I turned north on 116, a narrow road that wound past the hamlet of Petros and then the prison, a starkly depressing enclosure lit by a harsh mercury glow and surrounded by razor-wire fences. North of the prison, the road began to twist back upon itself like a wounded snake. I turned left on a track that had no map number, but which I remembered well. Before long, I would come to the gate of the abandoned state park, which would probably be barricaded now.
A half mile from the gate, I slowed and began looking for an opening in the trees. When I saw one, I braked and turned off the road, and in ten seconds we had van¬ished. I drove until the woods became too thick and the grade too steep to go farther. Then I parked and shut off the engine.
Rachel hadn't stirred. I reached back and pulled our sleeping bags from the gear behind the seat. As I unrolled them, she snapped awake and popped up out of my lap, staring wide-eyed in the dark.
"What are you doing?"
"Take it easy," I said. "You're fine. We're there."
"Where?" She tried to look out the window, but there was no light beneath the trees. We could have been in a cave.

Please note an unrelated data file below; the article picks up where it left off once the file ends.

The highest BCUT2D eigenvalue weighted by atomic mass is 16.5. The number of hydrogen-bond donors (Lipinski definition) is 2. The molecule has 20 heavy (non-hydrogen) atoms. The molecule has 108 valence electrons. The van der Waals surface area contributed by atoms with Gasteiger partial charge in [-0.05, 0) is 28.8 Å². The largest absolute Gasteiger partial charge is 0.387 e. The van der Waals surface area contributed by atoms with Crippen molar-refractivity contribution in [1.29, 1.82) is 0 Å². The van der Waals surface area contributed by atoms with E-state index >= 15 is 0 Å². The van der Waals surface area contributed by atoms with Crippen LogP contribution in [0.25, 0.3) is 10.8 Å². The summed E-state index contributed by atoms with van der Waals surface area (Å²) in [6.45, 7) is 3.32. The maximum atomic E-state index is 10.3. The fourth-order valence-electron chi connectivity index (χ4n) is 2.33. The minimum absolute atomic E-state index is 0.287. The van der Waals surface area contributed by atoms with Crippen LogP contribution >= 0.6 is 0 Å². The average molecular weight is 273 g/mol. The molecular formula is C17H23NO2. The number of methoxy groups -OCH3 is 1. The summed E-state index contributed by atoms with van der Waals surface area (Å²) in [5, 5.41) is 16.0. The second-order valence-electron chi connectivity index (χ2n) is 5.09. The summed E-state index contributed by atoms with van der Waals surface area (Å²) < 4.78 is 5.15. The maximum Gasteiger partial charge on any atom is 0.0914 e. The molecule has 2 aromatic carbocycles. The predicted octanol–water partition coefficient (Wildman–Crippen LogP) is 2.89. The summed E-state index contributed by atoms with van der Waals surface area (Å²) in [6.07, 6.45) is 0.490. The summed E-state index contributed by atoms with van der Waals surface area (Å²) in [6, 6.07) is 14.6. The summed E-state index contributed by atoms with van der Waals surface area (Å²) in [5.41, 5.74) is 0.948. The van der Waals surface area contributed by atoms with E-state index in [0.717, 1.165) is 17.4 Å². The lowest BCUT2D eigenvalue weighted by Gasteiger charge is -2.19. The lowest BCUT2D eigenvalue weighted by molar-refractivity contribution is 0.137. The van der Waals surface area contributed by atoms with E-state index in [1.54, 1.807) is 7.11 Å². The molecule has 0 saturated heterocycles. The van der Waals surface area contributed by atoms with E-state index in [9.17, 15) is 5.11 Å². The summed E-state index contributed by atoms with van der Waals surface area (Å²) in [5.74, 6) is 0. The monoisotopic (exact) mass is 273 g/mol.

"We're outside Oak Ridge, at a place called Frozen Head. It's an abandoned state park."
"You've been asleep for hours."
She shook her head. "I can't sleep in cars."
"Well, keep on not sleeping. I'll wake you just before dawn."
She blinked as though coming out of a trance. Then she put her hand to her mouth and grimaced. "Did you buy us toothbrushes?"
"Yes. You can do that in the morning."
"I need to pee."
"You've got the whole forest."
"Is it safe out there?"
I thought of telling her to watch for timber rattlers, but she probably wouldn't get out if I did. "This is the safest you've been in twenty-four hours."
She climbed out of the truck and moved out of the light but didn't close the door. This illuminated us like a lantern in the woods. She took a long time, and I started to feel anxious. Then raindrops began hitting the wind¬shield, and I heard her squeal. She scrambled back into the truck with her jeans unbuttoned and yanked the door shut.
"It's pouring!" she cried, fastening her pants.
"Rain's good for us. It deadens sound when you walk in the woods."